Damn, this guy is good. I picked up this collection because I liked both of his short stories I'd read before, and the rest of the volume is just as good. Chiang has written all of eight short stories in his career, and he's already won a busload of awards. He deserves them, too.
I was thinking, a few nights ago, about what makes an author take that essential step from skilled to virtuosic. I'd just watched the last few episodes of Cowboy Bebop a few nights earlier, and there's a scene in the 24th session -- don't worry, no spoilers -- in which the writer interleaves three threads of scenes in such a way that all of the characters' seemingly unrelated behaviors are inextricably linked. Activities which, alone, would seem pointless are comprehensible, and, without a word, you feel like you know what they're thinking.
When this method works, it's incredible. The characters come alive, three-dimensional. You truly feel for them.
That's what Ted Chiang does. He takes concepts which seem absurd, and makes them work with such attention to detail that you truly feel for the characters.
So, what conclusion did I come to, a few nights ago? I think that the best authors, screenwriters and artists of any sort are able to take a few more steps back from the small picture than the rest of us. They see clearly the linkages between concepts and characters that the rest of us note subconciously. When they demonstrate these ties in subtle (but concrete) terms, it rings so true that we are amazed by the simplicity while being enamoured by the honesty.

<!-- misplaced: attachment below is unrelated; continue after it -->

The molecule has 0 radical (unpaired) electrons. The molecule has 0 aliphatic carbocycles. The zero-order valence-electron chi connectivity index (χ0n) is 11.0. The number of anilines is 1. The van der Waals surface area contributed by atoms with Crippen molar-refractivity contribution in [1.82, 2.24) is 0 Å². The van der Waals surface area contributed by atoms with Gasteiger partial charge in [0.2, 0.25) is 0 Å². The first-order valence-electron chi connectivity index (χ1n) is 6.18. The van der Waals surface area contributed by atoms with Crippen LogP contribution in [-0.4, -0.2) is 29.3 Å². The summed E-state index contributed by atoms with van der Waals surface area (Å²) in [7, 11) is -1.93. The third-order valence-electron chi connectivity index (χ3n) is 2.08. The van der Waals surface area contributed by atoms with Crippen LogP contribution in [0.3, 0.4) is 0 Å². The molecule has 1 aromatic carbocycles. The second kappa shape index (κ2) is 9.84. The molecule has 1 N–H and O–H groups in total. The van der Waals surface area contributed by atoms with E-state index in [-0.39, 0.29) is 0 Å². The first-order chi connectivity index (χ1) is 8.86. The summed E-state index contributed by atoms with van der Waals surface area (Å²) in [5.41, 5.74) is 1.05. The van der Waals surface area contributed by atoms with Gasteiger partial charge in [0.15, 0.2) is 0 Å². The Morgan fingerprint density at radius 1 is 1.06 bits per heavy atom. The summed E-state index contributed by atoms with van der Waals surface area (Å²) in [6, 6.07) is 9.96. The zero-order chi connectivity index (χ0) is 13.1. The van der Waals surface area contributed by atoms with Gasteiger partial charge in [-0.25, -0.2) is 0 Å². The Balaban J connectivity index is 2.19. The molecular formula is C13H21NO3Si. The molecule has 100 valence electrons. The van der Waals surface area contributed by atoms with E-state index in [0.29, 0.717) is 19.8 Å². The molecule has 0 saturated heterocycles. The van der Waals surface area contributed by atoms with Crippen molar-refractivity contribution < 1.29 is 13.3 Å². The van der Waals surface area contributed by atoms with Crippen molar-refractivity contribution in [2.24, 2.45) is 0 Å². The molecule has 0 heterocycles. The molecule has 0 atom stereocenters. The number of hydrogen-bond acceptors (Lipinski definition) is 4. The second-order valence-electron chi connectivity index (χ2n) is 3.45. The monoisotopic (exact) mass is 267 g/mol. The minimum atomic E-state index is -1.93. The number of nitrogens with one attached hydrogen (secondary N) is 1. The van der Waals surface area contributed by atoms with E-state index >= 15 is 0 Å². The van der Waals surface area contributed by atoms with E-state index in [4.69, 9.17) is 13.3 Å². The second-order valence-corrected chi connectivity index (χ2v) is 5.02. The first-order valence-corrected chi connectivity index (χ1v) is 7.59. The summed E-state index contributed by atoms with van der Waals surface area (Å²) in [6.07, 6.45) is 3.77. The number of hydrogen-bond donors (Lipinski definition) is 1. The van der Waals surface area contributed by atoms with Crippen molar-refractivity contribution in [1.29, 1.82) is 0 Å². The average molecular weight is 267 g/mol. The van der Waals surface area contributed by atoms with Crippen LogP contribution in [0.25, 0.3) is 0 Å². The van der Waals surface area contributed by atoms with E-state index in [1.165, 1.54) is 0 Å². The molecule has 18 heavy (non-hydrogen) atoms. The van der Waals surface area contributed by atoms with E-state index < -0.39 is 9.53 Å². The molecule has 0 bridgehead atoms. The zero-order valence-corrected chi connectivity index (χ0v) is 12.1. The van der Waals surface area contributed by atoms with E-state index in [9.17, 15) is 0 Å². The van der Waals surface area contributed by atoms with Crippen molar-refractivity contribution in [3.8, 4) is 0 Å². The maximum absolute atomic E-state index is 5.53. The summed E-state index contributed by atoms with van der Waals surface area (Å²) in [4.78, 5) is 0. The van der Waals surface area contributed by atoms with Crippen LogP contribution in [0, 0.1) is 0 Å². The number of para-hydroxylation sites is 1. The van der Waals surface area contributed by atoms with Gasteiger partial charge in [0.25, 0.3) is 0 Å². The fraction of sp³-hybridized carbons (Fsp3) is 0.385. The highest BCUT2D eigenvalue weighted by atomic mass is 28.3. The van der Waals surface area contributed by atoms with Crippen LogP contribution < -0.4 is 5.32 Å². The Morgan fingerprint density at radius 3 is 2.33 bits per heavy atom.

Hope that makes sense.
In any case, Chiang does this, time after time. Check him out -- the book is short stories, so if you don't like one, perhaps you'll like another.
The Thief of Always, Clive Barker
I recently read Neil Gaiman's Coraline, and if you can read these two works without drawing parallels, then you're denser than a cinder block. Or Dubya.
Without revealing major plot points, I can't go into very much detail, but I think they complement each other quite nicely. Both claim to be written for all ages; both are nightmare fodder. So be wary.
The book I read by Gaiman before Coraline was American Gods, and that one reminded me stridently of Douglas Adams' Dirk Gently.